What are the dynamic topics in history of science at the moment?
That is a hard one, because there are so many from which to choose! The history of natural history and alchemy/chemistry has expanded enormously; there is some excellent work being done with the history of peer review in the sciences; the art-science continuum remains a fertile area of research and we are seeing a revival of nuanced biography in the history of science. Research in the visual and material culture of the history of science and its relationship with museum and archival practice is also vibrant, as is gender history and investigation of the past usage of the domestic space as a laboratory.
How would you characterise the relationship between historians of science and scientists?
That depends on the particular historian and the particular scientist, and I have always thought the “science wars” of the 1990 were counterproductive and now unfortunately are serving as fodder for reactionary interests. As someone who has published both historical and scientific papers, I will say that I have found my work as a historian with scientists to be incredibly rewarding, personally and professionally. As the reconstruction and reenactment of laboratory practice has become more prevalent in history of science’s turn to material culture, such relationships will also become more pronounced. Increased accessibility of scientific archives and digital resources will, I expect, promote curiosity in the history of science among scientists. Regular reciprocal laboratory and library placements between scientists and historians of science during postgraduate or postdoctoral studies would be a very good thing. But having a cup of coffee together is a realistic place to start.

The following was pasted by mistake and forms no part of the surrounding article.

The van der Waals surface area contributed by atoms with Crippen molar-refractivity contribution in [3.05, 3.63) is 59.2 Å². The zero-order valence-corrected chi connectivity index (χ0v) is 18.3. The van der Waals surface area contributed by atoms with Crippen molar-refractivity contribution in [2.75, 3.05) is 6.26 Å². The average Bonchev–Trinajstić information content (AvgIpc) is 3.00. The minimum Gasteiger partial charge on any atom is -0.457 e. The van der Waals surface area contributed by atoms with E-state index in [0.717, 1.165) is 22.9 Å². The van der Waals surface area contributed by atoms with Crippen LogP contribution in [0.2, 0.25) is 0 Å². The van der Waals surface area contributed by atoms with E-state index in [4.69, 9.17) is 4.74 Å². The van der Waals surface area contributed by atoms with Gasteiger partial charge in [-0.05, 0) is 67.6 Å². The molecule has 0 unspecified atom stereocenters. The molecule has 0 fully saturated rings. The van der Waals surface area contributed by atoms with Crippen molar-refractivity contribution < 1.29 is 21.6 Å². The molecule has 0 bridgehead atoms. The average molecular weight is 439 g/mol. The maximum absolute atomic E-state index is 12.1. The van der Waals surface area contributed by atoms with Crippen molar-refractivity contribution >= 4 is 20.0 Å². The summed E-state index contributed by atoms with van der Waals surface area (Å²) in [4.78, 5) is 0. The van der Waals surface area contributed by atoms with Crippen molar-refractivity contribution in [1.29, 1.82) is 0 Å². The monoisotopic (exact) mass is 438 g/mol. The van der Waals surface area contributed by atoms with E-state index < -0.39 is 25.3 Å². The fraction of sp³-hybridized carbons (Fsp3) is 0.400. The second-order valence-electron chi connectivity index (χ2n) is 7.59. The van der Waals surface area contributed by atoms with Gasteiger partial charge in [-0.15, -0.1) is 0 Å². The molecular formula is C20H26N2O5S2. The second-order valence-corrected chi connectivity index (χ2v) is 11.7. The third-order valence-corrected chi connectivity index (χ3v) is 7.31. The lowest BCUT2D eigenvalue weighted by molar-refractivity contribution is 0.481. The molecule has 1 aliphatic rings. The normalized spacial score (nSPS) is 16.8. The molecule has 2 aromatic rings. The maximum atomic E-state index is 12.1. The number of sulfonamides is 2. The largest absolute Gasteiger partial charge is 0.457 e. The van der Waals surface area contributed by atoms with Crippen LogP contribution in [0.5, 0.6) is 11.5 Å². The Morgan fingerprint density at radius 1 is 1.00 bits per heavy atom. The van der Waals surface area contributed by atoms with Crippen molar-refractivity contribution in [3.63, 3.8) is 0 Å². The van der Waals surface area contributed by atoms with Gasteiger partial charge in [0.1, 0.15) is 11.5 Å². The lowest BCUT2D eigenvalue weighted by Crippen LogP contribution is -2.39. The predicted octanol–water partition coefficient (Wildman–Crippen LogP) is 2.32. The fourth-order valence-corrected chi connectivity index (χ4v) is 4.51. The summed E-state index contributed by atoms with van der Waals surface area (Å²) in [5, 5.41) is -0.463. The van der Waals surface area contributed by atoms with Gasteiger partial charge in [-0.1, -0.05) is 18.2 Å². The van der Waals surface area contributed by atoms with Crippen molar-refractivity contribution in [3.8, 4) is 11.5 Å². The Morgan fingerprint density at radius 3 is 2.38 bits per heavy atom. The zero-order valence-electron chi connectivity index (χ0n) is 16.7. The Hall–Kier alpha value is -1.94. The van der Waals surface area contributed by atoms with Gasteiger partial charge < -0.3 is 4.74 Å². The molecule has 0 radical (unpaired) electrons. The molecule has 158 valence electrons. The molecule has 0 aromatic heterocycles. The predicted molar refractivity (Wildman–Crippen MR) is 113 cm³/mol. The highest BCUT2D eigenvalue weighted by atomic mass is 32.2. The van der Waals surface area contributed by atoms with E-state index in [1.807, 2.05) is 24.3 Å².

Which five history of science articles, in your opinion, have been the most influential in the past 10 years?
Even though it is older (1998, Early Science and Medicine), I still like Larry Principe and Bill Newman’s exploration of early modern chymistry vs alchemy and the ensuing debates it caused.
Elizabeth Yale’s “The Book and the Archive in the History of Science,” in Isis (2016) contextualises archival afterlives and material book culture in the field and will be cited frequently. Koji Yamamoto’s articles concerning scientific “projectors” were a clever integration of economic and business history. The British Journal for the History of Science’s recent special issue: “States of Secrecy”, edited by Daniel Margóscy and Koen Vermeir featured excellent papers about the essential tension between private and public science in the early modern period. Pamela O. Long’s paper on trading zones in Isis that draws on the work of Gallison and Zilsel. And at the risk of tooting the horn of Notes and Records, Patricia Fara’s 2015 article on ‘Women, Science and Suffrage in World War I’ (and now a terrific book).
Fragment of wood supposedly from an ancient apple tree at Woolsthorpe Manor, Isaac Newton’s family home. Inscribed with the initials ‘I.N’ denoting Isaac Newton.